LOS ANGELES — For about one half of football, the 2023 version of USC looked like a lot like the 2022 version.
In its season opener against San Jose State on Saturday night, the No. 6-ranked Trojans scored plenty of points but also struggled at times to keep their opponents from doing the same.
Quarterback Caleb Williams began his repeat Heisman campaign by picking up where he left off, throwing for 278 yards and four touchdowns in a 56-28 win. But the new-look defense was once again shaky, showing flashes of the team’s added talent but struggling to contain a mobile quarterback.
“No matter what the score was, if this was a three-point game, if it was a 28-point game, if it was a 50-point game, there’s gonna be that climb to the next step,” head coach Lincoln Riley said postgame. “And that’s where our focus is gonna stay. A lot of work to do, and we’re the right people to get it done.”
Last season, Williams often rendered inconsistent defensive performances moot by himself. He got some help Saturday, when another star emerged in the form of true freshman receiver Zachariah Branch. The No. 7 recruit in the 2023 ESPN 300, Branch took over the third quarter and zoomed his way to 232 all-purpose yards and two touchdowns on just nine touches, including a dazzling 96-yard kickoff return for a score that helped cement the result.
Branch, who arrived on campus in the spring, had attracted rave reviews from his teammates throughout fall camp, but it was unclear how much playing time or impact he would have. After just one game, Branch can lay claim to one of the most electric debuts in USC football history and a role that should continue to grow.
“He made an impact on offense, he made an impact on special teams. He earned it,” said Riley, who notably doesn’t allow freshmen to speak to media. Branch sat alongside him in the press conference. “He did a good job of not trying to do too much, which guys in their first game will sometimes do.”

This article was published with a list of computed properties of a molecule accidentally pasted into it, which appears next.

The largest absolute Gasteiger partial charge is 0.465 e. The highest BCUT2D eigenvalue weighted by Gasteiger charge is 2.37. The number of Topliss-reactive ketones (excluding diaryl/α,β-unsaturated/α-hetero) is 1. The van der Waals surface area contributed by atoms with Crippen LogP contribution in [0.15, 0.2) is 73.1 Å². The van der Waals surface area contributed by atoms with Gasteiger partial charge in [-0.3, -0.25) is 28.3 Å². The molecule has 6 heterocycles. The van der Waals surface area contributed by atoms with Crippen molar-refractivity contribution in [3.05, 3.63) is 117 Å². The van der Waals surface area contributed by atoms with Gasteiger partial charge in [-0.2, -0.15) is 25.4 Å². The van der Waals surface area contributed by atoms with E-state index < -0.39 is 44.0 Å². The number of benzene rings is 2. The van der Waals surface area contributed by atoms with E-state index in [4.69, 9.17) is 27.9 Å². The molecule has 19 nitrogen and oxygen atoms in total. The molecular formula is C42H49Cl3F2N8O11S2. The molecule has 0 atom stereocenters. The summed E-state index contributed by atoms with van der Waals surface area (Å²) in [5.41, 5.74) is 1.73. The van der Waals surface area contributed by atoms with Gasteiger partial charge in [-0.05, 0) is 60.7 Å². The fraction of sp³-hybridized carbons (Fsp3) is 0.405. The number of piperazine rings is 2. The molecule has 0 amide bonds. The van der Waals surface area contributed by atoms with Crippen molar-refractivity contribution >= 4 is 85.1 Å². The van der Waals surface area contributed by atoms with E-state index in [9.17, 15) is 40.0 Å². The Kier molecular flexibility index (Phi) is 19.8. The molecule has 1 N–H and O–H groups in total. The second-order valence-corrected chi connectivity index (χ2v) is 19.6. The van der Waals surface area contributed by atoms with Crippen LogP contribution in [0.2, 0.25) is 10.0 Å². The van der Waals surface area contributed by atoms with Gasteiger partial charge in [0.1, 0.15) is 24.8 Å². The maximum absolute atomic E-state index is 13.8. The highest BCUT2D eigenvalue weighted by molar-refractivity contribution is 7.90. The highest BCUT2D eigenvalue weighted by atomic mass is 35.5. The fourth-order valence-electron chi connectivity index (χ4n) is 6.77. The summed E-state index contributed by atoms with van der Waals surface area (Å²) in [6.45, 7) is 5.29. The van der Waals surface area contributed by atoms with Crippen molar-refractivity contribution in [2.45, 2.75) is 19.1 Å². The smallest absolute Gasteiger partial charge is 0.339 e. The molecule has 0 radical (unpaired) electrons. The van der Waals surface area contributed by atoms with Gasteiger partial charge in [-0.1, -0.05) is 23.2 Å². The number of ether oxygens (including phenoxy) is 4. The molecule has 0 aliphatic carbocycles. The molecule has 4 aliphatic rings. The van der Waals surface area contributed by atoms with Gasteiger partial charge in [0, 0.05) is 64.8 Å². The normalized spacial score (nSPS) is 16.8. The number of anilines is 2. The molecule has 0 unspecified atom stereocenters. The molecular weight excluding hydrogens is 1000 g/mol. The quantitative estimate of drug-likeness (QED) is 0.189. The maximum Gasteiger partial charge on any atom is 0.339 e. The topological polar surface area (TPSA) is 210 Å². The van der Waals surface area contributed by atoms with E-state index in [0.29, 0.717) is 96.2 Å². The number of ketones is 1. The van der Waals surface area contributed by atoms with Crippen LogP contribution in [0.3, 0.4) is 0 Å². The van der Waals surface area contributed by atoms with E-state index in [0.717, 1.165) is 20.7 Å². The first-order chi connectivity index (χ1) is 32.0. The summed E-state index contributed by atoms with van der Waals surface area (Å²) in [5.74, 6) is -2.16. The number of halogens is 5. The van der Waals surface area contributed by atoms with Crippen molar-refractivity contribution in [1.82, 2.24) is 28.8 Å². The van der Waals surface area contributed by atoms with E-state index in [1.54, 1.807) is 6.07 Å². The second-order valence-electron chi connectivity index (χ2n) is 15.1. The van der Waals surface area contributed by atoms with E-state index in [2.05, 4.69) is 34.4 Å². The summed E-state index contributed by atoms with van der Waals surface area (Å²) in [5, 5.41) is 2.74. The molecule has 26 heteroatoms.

The 19-year-old from Bishop Gorman High School began his career by catching a pass from Williams in the third quarter and bursting his way into the end zone for a 25-yard touchdown.
Later in the quarter, Branch unleashed his showstopper. After catching a kickoff near USC’s end zone, Branch began jogging and surveying the field in front of him as if he was mapping out his route. Then, he took off, not merely dodging defenders with his moves, but flying past them as if playing at an entirely different speed. His final move — a cutback near the 20-yard line that gave him an open lane toward the end zone — made the entire stadium gasp.
It also forced Branch to answer postgame questions about his speed.
“My fastest 40 time? I ran 4.38 at the UA camp,” Branch said, recalling the numbers quickly. “My 100 time, I ran 10.3 my sophomore year in high school.”
Branch’s kickoff return for a touchdown was the first for a USC true freshman since Adoree’ Jackson in the 2014 Holiday Bowl — fitting, given that there are plenty of similarities between the two players. Both are listed as wide receivers but are borderline position-less, utilizing incredible speed and agility to outmatch defenses, be it by catching the ball, running it, or taking off on kickoffs and punts.
On Saturday, by the time Branch touched the ball again on a punt return a few series later, all eyes were on him in anticipation of what he might do next. In the span of a few plays, Branch had become one of the most exciting players on the field.
“You don’t have to put it into words once you’re saying it every day, you know?” fellow receiver Tahj Washington said of Branch’s talent.
Branch is one of several players that make up the Trojans’ deep receiver room. In total, 12 players caught passes from either Williams or backup Miller Moss on Saturday. But despite the talent at that position — and an increase in talent at nearly every position heading into this year — Williams said there was some frustration in the opener with the lack of consistency throughout the team.
“In the first half I just felt like we weren’t hitting on certain calibers and things like that, that we’re gonna hit on here soon,” Williams said. “We got a long way to go and a lot to get better at.”